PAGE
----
Live from Whistler: Jeff Coleman Keeps the Alpine Action In Focus on Whistler Creekside
Jeff Coleman is a veteran sports producer, having spent the last decade producing a variety of events from countries around the globe. But nothing could prepare him for the challenges of spending 17 days broadcasting eight alpine ski events atop a mountain. Home to men and women’s downhill, super combined, Super-G, slalom, and giant slalom Olympic events, Whistler Creekside is a steep, unforgiving hill, made all the more difficult to navigate because the rest of the mountain remains open to the public throughout the Games. Coleman took a few minutes out of his non-stop schedule to explain to SVG how his team has overcome the early challenges that this venue – and these Games – have posed to his Olympic Broadcast Services productions.
After the first week of competition, when weather delayed several competitions, how are things going on the mountain?
It was a very difficult first couple of days because essentially we were ready and then we sat and waited for each postponement to come through. Every time that happens, it affects us. We have to adapt to the rescheduling and work out whether we’re shooting the women’s or men’s course, and then changes have to occur for that to happen. We don’t have a fully rigged women’s course and a fully rigged men’s course; we shift equipment back and forth.
How long does it take to shift that equipment from one course to another?
It depends what start you’re using. It’s a quick move from the women’s downhill start to the men’s downhill start, but if we’re going from the top of the mountain to a midpoint on the opposite side, it can be quite lengthy. We’re moving a lot of equipment, as some of the specialist equipment goes back and forth, like the jib and sometimes the Dartfish cameras used for special effects.
How many cameras are in place on the mountain?
There’s effectively 40 camera positions for each course, and we leave a lot of cameras out there. It’s simply impossible to shift everything, so we cable both sides and have both sides of the mountain operational. We shift the start group backwards and forwards because it shifts everywhere, and we shift the six super slo mo cameras and some of the specialty equipment.
Are expert skiers required to shift all of this equipment?
We tend not to ski anything that’s heavy. We ski the handhelds into position if we can, but we get our heavy equipment into position either on helicopter, snow cat, a snowmobile, or by using special skis with sleds. Some of the boxes are 60-plus kilos, so they’re very difficult to handle, and they’re in awkward positions, so they’re very difficult to get off of platforms and onto a snow cat.
Of course, you can’t have the snow cats on the course at the moment. The course is too steep for them at certain points, but the mountain is open, so the chairlifts and gondolas are being used by the public, and we can’t fly over those things while they’re being used. That’s the law here in B.C. Access has been very difficult.
Have you had any complications to the broadcast so far?
We lost two fibers two days ago when a groomer picked them up and cut them. One of them was an audio fiber that carries six fiber cores in it, and the other was a video fiber that has 12 cores in it, so it essentially can carry six cameras. Once we lose one of those, the impact can be quite catastrophic; if we lose it at the wrong time, it can have quite a pronounced effect.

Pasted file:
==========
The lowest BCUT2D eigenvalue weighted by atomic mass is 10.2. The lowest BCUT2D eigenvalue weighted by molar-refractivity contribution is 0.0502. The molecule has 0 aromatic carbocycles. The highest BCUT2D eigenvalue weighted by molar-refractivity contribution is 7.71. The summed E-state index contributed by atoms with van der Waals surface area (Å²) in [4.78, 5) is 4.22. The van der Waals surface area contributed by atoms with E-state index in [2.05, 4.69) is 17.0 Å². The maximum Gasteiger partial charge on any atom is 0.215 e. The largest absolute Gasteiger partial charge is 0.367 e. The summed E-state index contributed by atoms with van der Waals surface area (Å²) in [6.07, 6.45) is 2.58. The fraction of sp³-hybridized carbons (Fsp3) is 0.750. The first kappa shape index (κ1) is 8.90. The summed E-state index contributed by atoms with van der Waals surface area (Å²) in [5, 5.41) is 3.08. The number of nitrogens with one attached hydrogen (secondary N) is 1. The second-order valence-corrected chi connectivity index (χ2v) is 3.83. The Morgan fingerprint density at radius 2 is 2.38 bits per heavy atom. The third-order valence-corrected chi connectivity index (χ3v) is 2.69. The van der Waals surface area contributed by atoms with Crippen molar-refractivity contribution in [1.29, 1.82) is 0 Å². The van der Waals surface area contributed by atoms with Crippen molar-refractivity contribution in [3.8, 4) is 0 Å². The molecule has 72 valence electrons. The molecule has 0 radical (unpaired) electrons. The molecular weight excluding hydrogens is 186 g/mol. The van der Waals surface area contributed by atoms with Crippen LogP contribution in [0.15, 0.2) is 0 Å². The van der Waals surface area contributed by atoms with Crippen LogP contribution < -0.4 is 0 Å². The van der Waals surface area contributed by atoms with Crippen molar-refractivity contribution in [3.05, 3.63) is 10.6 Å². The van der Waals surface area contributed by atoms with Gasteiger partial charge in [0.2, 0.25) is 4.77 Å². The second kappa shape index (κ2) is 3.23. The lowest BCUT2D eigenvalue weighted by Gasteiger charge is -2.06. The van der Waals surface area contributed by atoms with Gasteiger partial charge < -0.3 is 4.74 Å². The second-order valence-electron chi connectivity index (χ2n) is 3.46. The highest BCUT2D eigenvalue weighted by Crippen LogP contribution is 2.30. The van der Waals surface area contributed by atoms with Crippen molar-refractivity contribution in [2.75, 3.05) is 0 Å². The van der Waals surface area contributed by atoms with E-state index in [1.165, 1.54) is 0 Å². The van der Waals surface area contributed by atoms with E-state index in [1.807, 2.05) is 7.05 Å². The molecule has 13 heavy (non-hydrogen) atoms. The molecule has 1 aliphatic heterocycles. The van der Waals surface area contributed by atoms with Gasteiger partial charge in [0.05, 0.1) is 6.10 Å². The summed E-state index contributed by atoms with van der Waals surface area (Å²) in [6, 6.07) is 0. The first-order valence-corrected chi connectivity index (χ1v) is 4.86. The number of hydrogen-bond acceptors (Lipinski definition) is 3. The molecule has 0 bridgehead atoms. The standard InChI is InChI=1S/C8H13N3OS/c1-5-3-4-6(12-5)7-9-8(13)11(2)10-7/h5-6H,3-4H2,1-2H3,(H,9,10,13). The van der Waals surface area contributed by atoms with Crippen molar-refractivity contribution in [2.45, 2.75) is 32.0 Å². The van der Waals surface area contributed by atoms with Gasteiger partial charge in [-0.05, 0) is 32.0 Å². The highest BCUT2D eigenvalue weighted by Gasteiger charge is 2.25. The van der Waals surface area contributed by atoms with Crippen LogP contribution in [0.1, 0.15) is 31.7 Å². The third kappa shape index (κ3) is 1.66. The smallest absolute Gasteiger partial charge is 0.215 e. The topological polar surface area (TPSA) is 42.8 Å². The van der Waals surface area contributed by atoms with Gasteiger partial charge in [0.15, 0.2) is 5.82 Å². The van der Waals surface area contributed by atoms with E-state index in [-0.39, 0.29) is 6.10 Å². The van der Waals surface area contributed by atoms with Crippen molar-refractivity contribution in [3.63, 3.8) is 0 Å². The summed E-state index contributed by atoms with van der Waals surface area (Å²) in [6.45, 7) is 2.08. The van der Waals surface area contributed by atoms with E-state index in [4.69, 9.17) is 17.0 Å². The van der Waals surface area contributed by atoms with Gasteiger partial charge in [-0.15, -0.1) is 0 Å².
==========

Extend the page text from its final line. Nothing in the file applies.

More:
Luckily, we were able to fix both. Some of the fiber we can terminate; we get specialist people with equipment to go up on the hill. It takes half a day and they re-terminate the fiber up there. Some of the fibers are very difficult to re-terminate and you can’t really do it on the mountain, so sometimes you have to re-run the whole thing.
Aggreko provides power for us and they sent 20 guys out here on November 15 to install all of the cable on the mountain. It took them two and a half months to install about 200,000 meters of cable. The Telecast sheds where we can send six cameras back on one fiber, that system is fantastic. I’m pretty pleased with the way that was installed.
What’s been your biggest challenge so far?
Getting the gear onto the mountain, for sure. The logistics involved in getting stuff onto a mountain is far more complicated than it is in a summer Olympics. Getting the gear into position is very difficult.
It’s also a very complicated thing to cover a ski course. It’s three kilometers long and we have three trucks covering it – a Corplex truck that cuts the top part of the course, a Mira Mobile truck that cuts the middle part, and then another Corplex truck that cuts the bottom part of the course and integrates the top and the middle. The complications of getting an audio mix, the visuals, and the communications to all three are all very difficult.
This is the first Winter Olympics produced in full 5.1 surround sound. How much harder is it for you to produce 5.1 than stereo?
Much harder. And particularly hard on a sport where you’re in the open like this, because the athlete is traveling from point A to point B; you’re not looking at a stadium constantly, so surround sound is complicated. We have 170 microphones out on the course. They do a little bit of shifting with the mikes, along with the cameras.
If you could do this all again, what would you do differently?
The one thing that would have made life easier is if the mountain had been closed to the public. That has been unbelievably tough for everybody. We can’t use snow cats on the mountain until it’s dark and they’ve cleared the mountain, so a lot of that work has to happen after 4:30 at night. One thing I would have loved to have different is access.